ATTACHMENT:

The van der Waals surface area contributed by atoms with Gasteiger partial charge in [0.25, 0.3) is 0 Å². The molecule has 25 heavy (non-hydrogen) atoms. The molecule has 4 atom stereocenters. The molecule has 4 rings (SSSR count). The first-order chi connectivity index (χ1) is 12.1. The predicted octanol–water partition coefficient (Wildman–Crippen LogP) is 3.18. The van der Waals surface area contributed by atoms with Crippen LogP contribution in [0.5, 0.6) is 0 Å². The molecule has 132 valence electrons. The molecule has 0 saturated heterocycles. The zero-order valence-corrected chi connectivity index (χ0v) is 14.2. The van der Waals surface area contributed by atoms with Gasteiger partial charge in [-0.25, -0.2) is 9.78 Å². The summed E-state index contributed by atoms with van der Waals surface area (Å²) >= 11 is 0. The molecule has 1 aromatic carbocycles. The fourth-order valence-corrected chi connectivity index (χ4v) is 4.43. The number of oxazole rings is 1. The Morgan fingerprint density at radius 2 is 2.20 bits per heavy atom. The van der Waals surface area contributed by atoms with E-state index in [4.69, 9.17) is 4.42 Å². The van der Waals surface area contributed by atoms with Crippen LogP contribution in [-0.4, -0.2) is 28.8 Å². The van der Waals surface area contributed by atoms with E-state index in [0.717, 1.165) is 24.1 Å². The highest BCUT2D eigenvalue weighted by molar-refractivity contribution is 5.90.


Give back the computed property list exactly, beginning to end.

The van der Waals surface area contributed by atoms with Gasteiger partial charge in [0.25, 0.3) is 0 Å². The molecule has 25 heavy (non-hydrogen) atoms. The molecule has 4 atom stereocenters. The molecule has 4 rings (SSSR count). The first-order chi connectivity index (χ1) is 12.1. The predicted octanol–water partition coefficient (Wildman–Crippen LogP) is 3.18. The van der Waals surface area contributed by atoms with Crippen LogP contribution in [0.5, 0.6) is 0 Å². The molecule has 132 valence electrons. The molecule has 0 saturated heterocycles. The zero-order valence-corrected chi connectivity index (χ0v) is 14.2. The van der Waals surface area contributed by atoms with Gasteiger partial charge in [-0.25, -0.2) is 9.78 Å². The summed E-state index contributed by atoms with van der Waals surface area (Å²) >= 11 is 0. The molecule has 1 aromatic carbocycles. The fourth-order valence-corrected chi connectivity index (χ4v) is 4.43. The number of oxazole rings is 1. The Morgan fingerprint density at radius 2 is 2.20 bits per heavy atom. The van der Waals surface area contributed by atoms with E-state index in [4.69, 9.17) is 4.42 Å². The van der Waals surface area contributed by atoms with Crippen LogP contribution in [-0.4, -0.2) is 28.8 Å². The van der Waals surface area contributed by atoms with E-state index in [0.717, 1.165) is 24.1 Å². The highest BCUT2D eigenvalue weighted by molar-refractivity contribution is 5.90.